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The Best Women-Directed Documentaries of 2014 (That We Managed to See)

The Best Women-Directed Documentaries of 2014 (That We Managed to See)

It’s very difficult to create a best-of-year list when you haven’t seen everything that’s available. More documentaries were released this year that can be seen by any reasonable person. But I wanted to honor the women-directed documentaries that I did manage to see — and that really impressed me. 

Here are the docs that I found noteworthy this year. 

Anita – Directed by Frieda Mock

This is a film that brings me back to the moment when I became an adult activist and really learned some tough concepts in life about how women and men are treated in the workplace. It is also a portrait of a woman who had no desire to become an international icon and symbol for other women, but she accepted it, grew with it, and continues to inspire. It is also a documentary that reminds me why we need women in power and the highest levels of our government.

The New Black – Directed by Yoruba Richen

I love this film because I love the fight that these people put into their cause. It’s hard to talk about gay rights and gay marriage in communities of color and in communities of faith, but these people will not veer from the course. It is an inspiration.

She’s Beautiful When She’s Angry – Directed by Mary Dore

When we think of the second wave of the women’s movement, we generally think of the big books and the big names. What this movie does so beautifully is remind us that change does not just happen at the top; in fact, change happens from the bottom up. The women in this movie are mostly the unknown soldiers of the fight for women’s rights — the normal but extraordinary women all across the country who demanded change. It was educational as well as inspirational and needs to be in every classroom.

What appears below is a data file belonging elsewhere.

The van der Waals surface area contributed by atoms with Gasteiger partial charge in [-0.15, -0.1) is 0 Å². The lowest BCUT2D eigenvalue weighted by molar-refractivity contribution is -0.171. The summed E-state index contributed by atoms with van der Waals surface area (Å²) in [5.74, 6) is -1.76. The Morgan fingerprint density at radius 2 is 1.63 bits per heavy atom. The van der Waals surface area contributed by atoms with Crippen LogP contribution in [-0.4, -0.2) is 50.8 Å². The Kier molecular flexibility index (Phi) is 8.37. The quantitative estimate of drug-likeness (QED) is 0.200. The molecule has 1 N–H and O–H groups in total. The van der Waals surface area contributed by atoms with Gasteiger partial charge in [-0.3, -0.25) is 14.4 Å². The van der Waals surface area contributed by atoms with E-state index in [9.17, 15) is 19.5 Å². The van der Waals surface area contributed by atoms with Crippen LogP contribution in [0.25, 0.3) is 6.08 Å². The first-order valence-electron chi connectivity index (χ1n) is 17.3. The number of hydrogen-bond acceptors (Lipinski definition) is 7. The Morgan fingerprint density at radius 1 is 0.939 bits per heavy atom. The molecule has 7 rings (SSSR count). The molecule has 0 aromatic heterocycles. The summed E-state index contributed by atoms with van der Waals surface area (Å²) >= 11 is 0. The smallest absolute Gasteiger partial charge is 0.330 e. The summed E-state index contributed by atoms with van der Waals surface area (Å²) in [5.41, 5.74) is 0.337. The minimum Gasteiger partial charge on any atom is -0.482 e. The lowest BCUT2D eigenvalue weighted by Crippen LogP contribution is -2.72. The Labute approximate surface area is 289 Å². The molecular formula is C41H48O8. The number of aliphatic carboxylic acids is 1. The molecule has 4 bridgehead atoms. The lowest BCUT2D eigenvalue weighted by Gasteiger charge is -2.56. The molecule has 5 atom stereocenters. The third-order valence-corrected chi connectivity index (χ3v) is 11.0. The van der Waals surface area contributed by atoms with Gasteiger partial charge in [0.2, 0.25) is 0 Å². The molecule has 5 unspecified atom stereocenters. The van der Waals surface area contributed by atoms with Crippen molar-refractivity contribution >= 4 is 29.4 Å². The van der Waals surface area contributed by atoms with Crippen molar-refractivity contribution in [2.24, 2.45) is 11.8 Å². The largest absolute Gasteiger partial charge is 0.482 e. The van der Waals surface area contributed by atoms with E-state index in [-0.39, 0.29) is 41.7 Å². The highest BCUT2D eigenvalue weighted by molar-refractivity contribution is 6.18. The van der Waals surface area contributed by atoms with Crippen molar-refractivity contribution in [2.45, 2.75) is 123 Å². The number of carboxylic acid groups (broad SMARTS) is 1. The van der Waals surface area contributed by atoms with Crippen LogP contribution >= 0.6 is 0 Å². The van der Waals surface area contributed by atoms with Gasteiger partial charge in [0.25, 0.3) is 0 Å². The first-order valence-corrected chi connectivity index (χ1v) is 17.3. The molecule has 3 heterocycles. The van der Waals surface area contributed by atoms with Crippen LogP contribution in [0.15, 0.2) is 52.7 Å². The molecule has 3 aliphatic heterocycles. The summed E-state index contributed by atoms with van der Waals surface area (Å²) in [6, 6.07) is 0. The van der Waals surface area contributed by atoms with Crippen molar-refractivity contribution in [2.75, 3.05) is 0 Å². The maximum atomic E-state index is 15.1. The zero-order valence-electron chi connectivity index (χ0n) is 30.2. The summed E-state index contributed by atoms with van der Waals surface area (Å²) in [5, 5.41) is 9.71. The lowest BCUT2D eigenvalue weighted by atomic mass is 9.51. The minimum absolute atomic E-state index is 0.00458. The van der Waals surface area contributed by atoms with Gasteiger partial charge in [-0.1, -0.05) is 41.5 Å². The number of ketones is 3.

Afternoon of a Faun – Directed by Nancy Buirski

I knew nothing about Tanaquil Le Clercq before I saw this beautiful film. This gifted dancer, who was the muse to the great George Balanchine and Jerome Robbins, was cut off in her prime when she developed polio at the age of 27 and became paralyzed as a result thereof. It is a haunting story that is done with poetic grace.

Maidentrip – Directed by Jillian Schlesinger

If you are ever down in the dumps and feeling like crap, turn on this movie. It will give you a kickstart. Laura Dekker is [at the time of shooting] a 14-year-old Dutch girl. She decides to sail around the world by herself. She is amazing. She is honest. She is a girl with more guts in her pinky that most of us have in our whole bodies. 

Citizenfour – Directed by Laura Poitras

This movie will probably win the Academy Award for best documentary. It’s on this list because what it does is humanize a person — Edward Snowden — who was a really elusive character in his own story. We saw all the information that he leaked, but you never really knew who this guy was. This is the movie that will get behind one of the biggest stories of the last couple of years. It’s fair, fascinating, and illuminating.

Citizen Koch – Co-directed by Tia Lessin

One person, one vote is the fundamental bedrock of our democracy. But now that so much money from the uber-rich have flooded our electoral system, we see how our democracy has been changed. This is a painful movie to watch in terms of where we are as a country, but it is important because we need to remind ourselves that it’s not okay that people are able to buy influence. 

E-Team – Co-directed by Katy Chevigny

Activists from Human Rights Watch make their way into hot-spot crises like Syria to document the atrocities being inflicted on civilians. They go where the news people are not going. They go to tell us the stories, to show us the human tragedies of these conflicts. We may read the number of people killed in a newspaper, but these amazing people try and put a face to those statistics and hold perpetrators accountable. (Listen to Women and Hollywood’s podcast with Katy Chevigny)

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